Could Big Government revolt against Trump?

  • 27 January 2017
  • NormanL
Could Big Government revolt against Trump?

After eight years in which we were told that dissent aimed at the incumbent president was racist (or worse), standing up to the president has become fashionable once again. We see it in small ways -- the alternative social media accounts of federal agencies like the Forest Service, USDA, and EPA, all bravely taking to the barricades in the name of science/truth/facts/whatever. But this could be a sign of a larger rebellion in the making:

There were indications of bureaucratic resistance to the legitimately elected president during the transition period. In one Politico piece, career officials at HHS were disturbingly candid about their disdain for President-elect Trump, while at the same time protecting themselves in the veil of anonymity. One told reporter Dan Diamond that “it’s tough from the career staff side,” before asking, “Do you stay and try and be the internal saboteur?” Another called the Trump win “obviously shocking and upsetting,” a third “soul crushing.” One of the staffers quoted paid lip service to the fact that they “respect the need to have a peaceful transition of power,” but added that “it’s just frustrating to calmly hand over the keys when you know they’ll wreck the car.” Politico’s Blake Hounsell quoted one anonymous, presumably career, official lamenting the appointment of ExxonMobil CEO Rex Tillerson at the State Department: “I’ve been resisting the urge to drink since 7 a.m., when I read the news.”

Diamond noted in his story that the older, more senior career HHS officials he spoke to were “more sanguine,” having seen transitions in the past. It’s possible, therefore, to say that the less judicious individuals were just venting and will come into line come the inauguration. But it’s also possible that these younger staffers may represent the new face of a more partisan career bureaucracy. First, the overtness of the career officials cited was alarming, especially given how careful they typically are. Second, Diamond points out that there are 1,000 HHS officials who “can trace their jobs back to Obamacare.” Presumably, these individuals will be most resistant to repealing and replacing Obamacare, the stated policy of the new president. And finally, the open speculation from a career official, even if anonymous, about serving as an “internal saboteur” should raise alarm bells among not only incoming political officials but also career employees, whose jobs are directly tied to their ability to work with, and generate the trust of, political appointees.

Another worrisome portent was open resistance to what should have been viewed as routine requests. Trump’s transition team posed a list of questions to different departments regarding the agencies’ activities in recent years. Such questions are standard operating procedure, and transition teams of both parties present them to agencies during transition as a matter of course. As part of this process, the Trump team asked which career staffers at EPA and the Department of Energy were involved in climate-change policy. These questions made their way into the press and led to hyperbolic headlines such as “Trump team’s demands fuel fear of Energy Department ‘witch hunt.’”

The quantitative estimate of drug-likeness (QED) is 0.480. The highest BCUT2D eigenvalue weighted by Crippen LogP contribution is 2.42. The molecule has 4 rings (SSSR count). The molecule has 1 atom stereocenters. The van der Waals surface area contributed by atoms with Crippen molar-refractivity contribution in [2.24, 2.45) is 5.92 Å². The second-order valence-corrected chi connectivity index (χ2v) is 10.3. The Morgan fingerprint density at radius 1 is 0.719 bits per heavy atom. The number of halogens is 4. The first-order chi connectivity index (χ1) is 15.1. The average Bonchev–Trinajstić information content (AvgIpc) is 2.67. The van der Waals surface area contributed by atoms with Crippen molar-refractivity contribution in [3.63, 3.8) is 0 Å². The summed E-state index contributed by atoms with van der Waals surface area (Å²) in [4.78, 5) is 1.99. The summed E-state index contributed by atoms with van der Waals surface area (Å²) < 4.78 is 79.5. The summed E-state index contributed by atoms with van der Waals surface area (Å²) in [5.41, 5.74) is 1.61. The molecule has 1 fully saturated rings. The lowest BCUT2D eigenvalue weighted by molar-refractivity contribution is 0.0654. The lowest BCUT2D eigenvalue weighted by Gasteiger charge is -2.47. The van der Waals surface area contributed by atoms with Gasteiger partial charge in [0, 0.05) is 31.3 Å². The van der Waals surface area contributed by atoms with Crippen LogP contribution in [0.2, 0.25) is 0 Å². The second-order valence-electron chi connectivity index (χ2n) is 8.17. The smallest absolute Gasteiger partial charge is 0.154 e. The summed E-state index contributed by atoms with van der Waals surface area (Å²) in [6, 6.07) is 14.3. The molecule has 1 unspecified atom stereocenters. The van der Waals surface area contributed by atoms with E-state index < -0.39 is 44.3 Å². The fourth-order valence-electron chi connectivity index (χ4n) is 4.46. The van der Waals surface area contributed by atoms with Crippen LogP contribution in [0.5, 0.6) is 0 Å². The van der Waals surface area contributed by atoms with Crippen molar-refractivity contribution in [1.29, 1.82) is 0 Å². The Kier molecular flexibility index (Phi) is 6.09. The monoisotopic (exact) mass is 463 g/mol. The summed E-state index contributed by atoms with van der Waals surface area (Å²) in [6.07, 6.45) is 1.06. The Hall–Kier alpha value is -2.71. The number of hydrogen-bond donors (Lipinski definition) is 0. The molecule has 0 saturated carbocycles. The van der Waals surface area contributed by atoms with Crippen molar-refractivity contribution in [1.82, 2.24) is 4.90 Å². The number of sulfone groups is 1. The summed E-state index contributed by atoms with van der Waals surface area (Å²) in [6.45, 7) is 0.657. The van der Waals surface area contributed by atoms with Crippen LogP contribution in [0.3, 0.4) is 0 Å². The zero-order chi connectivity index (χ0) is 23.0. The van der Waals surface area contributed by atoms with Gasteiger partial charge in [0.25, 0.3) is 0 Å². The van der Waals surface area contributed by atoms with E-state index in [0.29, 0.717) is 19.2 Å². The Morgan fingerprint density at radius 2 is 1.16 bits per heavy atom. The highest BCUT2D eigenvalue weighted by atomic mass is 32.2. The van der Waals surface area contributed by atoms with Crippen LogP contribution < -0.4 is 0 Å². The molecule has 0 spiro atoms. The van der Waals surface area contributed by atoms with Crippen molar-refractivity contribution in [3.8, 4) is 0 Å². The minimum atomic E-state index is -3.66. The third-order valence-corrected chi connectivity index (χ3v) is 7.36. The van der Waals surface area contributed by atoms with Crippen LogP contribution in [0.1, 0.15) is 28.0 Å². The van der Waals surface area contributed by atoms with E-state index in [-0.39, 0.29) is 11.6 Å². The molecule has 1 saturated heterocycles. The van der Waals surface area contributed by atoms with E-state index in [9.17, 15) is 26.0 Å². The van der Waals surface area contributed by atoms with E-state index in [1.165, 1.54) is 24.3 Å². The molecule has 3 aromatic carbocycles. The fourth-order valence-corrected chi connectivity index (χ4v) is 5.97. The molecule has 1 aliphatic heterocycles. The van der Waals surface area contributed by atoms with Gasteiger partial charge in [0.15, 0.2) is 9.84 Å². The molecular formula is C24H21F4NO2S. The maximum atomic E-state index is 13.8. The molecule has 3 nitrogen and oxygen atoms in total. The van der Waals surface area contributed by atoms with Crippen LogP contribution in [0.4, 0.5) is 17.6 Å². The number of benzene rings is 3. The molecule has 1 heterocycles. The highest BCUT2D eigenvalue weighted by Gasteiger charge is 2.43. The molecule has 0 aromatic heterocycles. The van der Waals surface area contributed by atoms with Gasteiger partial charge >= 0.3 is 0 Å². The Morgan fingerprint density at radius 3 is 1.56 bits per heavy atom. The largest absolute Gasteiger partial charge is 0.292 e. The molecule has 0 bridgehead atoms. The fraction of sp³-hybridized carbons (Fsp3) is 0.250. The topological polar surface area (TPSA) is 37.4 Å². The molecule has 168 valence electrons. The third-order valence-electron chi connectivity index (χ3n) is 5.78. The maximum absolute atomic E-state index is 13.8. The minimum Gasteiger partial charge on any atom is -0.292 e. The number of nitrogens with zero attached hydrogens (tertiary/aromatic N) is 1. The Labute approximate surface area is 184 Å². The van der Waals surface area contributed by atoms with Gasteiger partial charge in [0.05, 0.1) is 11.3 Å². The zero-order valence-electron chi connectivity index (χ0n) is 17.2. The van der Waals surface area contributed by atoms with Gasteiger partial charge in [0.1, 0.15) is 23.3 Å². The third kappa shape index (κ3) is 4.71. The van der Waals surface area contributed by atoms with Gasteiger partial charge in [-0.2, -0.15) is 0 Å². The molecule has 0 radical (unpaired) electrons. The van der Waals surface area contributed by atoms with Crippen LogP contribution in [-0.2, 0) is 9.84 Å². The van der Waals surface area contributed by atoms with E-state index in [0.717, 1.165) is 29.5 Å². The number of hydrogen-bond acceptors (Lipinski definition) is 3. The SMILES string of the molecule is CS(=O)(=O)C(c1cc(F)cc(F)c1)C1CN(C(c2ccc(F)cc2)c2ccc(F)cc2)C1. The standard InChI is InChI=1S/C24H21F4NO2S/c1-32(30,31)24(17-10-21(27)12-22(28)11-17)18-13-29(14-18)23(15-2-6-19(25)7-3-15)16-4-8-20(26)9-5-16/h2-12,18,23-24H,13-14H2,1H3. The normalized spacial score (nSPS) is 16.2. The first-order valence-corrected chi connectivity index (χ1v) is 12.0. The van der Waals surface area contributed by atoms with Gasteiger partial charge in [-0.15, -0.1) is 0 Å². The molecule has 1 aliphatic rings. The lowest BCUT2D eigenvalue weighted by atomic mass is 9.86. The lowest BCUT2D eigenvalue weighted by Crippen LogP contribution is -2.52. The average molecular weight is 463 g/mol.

Something similar happened at the State Department, where a request to disclose teams working on gender issues led to similar hysterical headline. The State Department agreed to the request, only because the query asked for position titles, not names, of those involved. The Energy Department, however, actually refused to supply the names of the career officials involved in such activities. This decision was presumably made by political, not career, officials, and it called into question President Obama’s pledge of his full cooperation with the transition. It also sent a powerful message to the career officials: Their resistance to legitimate requests would be largely ignored, and possibly lauded, by the mainstream media.

One other potential difference between previous political-career interactions and the current one is the level of controversy regarding the issues Trump highlighted in his campaign. Candidate Trump ran on repealing Obamacare, combating political correctness, and law and order. Many career officials in these agencies have seen their mission in opposite terms—they were tasked with promoting the Affordable Care Act, maintaining speech regimes on campus, and creating new guidance on how to monitor allegations of racism by police officers. This discrepancy, coupled with then President-elect Trump’s calls to initiate a hiring freeze for federal workers, led to a Washington Post report about federal agencies rushing to fill any possible vacancies before the January 20th turnover. Presumably these new hires would not only get in before a hiring freeze, but also share the Obama administration’s perspective on these hot-button issues.

So it is fair to assume that the mistrust between politicals and careers will be higher in this new administration than in previous administrations. It certainly seems possible that the intransigence of the career officials could be more significant to efforts of the incoming administration than in previous changes of power. If so, the Trump team, already convinced of the hostility of the establishment, may be even warier than a typical GOP political team.

It's not fated that a rebellion will occur. Trump's team can follow a number of strategies that keep bureaucrats happy, while also advancing the president's agenda (even if the bureaucracy, broady speaking, finds that agenda horrible).

But if we take the outposts of dissent on social media as a harbinger of things to come, the possibility exists that the permanent government -- the bureucracy, or "the swamp," if you prefer -- could delay, obstruct, or outright kill the president's policies.

We will be watching this closely.